Players on the Eden Prarie basketball team listen as the district's school board hears the concerns that caused some of them to quit. (Jasmine McBride/BLCK Press)
Parents, students and allies packed an Eden Prairie School District board meeting to voice their ongoing concerns over the high school’s basketball coach, who was reinstated after using the N-word with players.
Flom was suspended from coaching this past December after using the N-word during a team meeting while telling students how to behave on social media. The school said it would conduct an investigation, but parents say Flom later returned to work without any explanation from the school administration. Several students have quit the team in protest.
Parents and students used the public comment section of the board meeting to criticize what they believe is bad leadership.
Parent Michael Minta, who’s been at all of the protests for the affected players, says this is not a question of whether the coach is a good or bad person, but who is the best person to lead these students within a diverse district in a way that is empowering. He cited multiple examples where a controversial coach stepped down for the sake of the team.
“So if the coach truly cares about a team that's been divided – because the players didn’t divide the team, the coach divided the team – if we really want to move on and lead this diverse district, then we need someone who's culturally competent that can lead these young men. We're talking about now and into the future.”.
Community member and former Eden Prairie School district staff member Krystal Queen says this matter contradicts the district's policies.
“Our district's mission is ‘we inspire each student every day,’ but do we? This district, our community, is rapidly changing. Our policy says we have zero tolerance for harassment, but in reality, that only applies to the moderate marginalized community. Is one white man's job more important than the multiple minority students that have quit, which could have helped drive options for their future?”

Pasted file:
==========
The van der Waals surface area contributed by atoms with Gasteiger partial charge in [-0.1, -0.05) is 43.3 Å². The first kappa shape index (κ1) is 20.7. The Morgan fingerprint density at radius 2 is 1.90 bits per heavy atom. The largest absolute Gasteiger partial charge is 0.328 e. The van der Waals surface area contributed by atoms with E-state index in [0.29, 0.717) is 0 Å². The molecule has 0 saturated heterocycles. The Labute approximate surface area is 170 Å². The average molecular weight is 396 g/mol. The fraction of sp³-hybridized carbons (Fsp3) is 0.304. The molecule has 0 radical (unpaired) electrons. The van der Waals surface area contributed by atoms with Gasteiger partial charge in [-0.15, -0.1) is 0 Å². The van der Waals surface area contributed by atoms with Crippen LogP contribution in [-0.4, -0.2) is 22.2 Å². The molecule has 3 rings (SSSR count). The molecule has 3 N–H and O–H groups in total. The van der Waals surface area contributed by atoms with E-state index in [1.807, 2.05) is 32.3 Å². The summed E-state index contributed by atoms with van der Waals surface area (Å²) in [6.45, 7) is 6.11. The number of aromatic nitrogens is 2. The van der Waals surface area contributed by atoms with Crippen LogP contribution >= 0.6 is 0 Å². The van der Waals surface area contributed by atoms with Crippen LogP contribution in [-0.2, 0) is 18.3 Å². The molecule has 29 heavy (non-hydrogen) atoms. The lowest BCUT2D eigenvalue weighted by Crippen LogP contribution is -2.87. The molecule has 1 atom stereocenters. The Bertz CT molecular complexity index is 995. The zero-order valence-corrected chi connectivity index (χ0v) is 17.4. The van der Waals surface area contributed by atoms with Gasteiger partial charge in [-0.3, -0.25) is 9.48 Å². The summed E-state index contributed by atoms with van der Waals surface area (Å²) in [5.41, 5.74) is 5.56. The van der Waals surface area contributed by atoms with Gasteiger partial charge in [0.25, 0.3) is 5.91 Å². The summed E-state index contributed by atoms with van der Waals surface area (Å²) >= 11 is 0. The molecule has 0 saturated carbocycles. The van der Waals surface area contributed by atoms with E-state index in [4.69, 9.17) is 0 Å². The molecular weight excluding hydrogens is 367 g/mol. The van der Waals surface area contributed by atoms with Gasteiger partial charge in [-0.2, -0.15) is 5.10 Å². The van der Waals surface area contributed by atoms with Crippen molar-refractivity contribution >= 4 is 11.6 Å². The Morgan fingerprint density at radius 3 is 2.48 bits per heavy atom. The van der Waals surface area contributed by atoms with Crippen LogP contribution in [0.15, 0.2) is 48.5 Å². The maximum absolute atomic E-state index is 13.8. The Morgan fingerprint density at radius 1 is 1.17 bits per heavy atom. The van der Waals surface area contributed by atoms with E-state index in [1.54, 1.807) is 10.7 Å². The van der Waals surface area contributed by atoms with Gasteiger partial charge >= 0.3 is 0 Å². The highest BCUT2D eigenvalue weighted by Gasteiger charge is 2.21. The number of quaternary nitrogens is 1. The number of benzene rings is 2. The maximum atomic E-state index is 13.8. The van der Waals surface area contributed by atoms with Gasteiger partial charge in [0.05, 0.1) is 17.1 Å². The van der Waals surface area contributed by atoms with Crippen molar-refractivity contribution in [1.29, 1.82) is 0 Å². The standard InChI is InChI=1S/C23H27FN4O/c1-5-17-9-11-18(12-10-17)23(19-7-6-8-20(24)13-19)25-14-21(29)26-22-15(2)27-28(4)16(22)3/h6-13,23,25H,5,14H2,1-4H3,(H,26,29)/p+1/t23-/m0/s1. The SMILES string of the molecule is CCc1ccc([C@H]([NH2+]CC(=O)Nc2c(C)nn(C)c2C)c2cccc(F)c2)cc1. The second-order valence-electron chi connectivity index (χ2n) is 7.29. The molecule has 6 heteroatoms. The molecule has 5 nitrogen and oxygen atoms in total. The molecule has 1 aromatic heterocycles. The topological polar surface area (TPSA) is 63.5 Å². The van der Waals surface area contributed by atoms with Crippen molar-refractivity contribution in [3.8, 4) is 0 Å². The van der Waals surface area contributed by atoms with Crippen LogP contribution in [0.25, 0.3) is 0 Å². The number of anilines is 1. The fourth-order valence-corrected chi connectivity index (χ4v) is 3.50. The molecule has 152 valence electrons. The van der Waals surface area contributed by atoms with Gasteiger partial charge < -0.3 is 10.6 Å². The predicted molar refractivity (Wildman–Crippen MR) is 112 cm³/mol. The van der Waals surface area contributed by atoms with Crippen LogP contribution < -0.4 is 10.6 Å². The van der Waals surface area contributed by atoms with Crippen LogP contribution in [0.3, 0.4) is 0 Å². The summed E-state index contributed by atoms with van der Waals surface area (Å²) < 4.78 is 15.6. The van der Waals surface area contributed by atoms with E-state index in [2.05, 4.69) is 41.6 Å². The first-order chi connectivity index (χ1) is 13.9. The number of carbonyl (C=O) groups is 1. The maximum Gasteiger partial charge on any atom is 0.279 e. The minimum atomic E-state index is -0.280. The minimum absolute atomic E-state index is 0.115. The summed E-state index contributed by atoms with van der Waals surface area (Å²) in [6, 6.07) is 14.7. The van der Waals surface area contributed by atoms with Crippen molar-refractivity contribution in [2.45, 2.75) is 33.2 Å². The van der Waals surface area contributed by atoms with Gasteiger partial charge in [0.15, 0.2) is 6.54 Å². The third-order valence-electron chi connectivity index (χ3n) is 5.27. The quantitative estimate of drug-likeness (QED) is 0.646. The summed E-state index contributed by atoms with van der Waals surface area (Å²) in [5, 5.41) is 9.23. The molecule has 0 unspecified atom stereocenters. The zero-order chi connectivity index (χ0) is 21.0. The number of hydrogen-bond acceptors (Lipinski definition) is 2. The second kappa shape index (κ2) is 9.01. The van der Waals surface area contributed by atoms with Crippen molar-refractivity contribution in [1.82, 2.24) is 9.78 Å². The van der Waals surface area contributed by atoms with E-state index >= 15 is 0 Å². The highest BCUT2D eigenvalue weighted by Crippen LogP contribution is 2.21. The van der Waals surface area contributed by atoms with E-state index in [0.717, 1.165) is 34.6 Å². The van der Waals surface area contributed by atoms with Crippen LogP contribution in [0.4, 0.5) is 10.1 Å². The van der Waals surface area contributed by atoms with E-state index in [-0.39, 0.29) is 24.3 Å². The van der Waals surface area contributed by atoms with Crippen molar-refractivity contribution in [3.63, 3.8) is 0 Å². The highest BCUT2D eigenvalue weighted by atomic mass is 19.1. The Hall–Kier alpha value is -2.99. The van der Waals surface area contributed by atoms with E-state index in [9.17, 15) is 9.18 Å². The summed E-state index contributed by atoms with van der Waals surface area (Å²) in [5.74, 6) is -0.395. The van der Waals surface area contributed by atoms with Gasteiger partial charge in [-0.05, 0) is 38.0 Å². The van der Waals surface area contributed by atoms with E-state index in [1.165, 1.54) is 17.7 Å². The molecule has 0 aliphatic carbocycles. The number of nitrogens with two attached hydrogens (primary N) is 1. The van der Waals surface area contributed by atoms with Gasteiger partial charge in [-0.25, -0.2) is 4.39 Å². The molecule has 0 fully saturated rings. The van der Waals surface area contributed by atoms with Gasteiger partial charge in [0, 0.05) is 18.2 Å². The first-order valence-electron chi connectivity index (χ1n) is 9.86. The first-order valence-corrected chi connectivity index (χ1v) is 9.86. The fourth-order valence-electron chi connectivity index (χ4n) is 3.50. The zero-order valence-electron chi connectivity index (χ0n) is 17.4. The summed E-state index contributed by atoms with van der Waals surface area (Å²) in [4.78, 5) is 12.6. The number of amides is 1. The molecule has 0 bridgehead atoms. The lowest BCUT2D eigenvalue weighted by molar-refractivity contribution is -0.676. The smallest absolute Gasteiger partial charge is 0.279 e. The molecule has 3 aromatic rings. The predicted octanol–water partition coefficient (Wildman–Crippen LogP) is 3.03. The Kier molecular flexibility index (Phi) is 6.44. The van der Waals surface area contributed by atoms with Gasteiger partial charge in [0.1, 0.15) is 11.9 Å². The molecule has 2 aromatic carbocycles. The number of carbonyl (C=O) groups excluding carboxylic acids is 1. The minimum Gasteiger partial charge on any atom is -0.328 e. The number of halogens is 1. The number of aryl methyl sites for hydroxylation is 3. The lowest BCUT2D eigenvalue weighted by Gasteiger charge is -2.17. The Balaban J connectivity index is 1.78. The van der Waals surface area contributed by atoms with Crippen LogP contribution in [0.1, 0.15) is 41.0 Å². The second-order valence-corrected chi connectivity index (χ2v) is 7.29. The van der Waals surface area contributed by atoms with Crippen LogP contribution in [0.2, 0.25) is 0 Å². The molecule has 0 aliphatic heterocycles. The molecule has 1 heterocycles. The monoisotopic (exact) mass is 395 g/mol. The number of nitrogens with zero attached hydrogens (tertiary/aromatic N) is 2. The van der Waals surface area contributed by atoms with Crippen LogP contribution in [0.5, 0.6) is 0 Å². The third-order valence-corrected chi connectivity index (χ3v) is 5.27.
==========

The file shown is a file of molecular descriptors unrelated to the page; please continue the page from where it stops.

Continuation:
Mercy Ndugu, mother of Eden Prairie High school student Tyler Nduulu says her son has demonstrated longtime dedication to his love for basketball. Ndugu says that more than a sport was taken from her son.
“Playing basketball is one of the best ways to practice overcoming adversity and preparing to handle tough times in life,” she said. “And as such, a basketball coach should be someone who instills and reinforces good sportsmanship, teamwork, positive attitude and respect. The coach has failed athletes of color by demeaning them and making them feel less than their peers. He has divided the basketball team and his presence continues to make it difficult–very difficult for the healing to occur and for everybody to move on.”
Her son Tyler also spoke at the board meeting.
“I could feel the tension between team players who were angry and shocked, and those who just seemed dismissive. The coach’s actions and presence continued to make it difficult to move and heal. Part of me feels like an opportunity was taken away from me due to the coach's action in December, and his lack of sensitivity to people of color.”
Tyler Nduulu said that if David Flom resigned, he would consider coming back to play.
Farah Yusef interpreted for her mother, who doesn’t speak English. The mother said Basketball has always helped ground her son and keep him focused. She said this situation has caused immense stress, but when she went to the coach to express concern, she said she was met with disrespect.
“What I was met with was nothing short of harassment, discrimination on the basis of my race and my inability to speak. I stood there as I was being yelled at, scolded and refused a meeting. If as a parent, I can be treated like that in front of a whole entire audience. How did my son feel behind closed doors?”
The Eden Prairie school board did not offer any response to public comment. The only public communication that has been made on behalf of the Eden Prairie School district has been through an attorney.
Parents said they are compiling their own report of discriminatory behavior at the school over the years.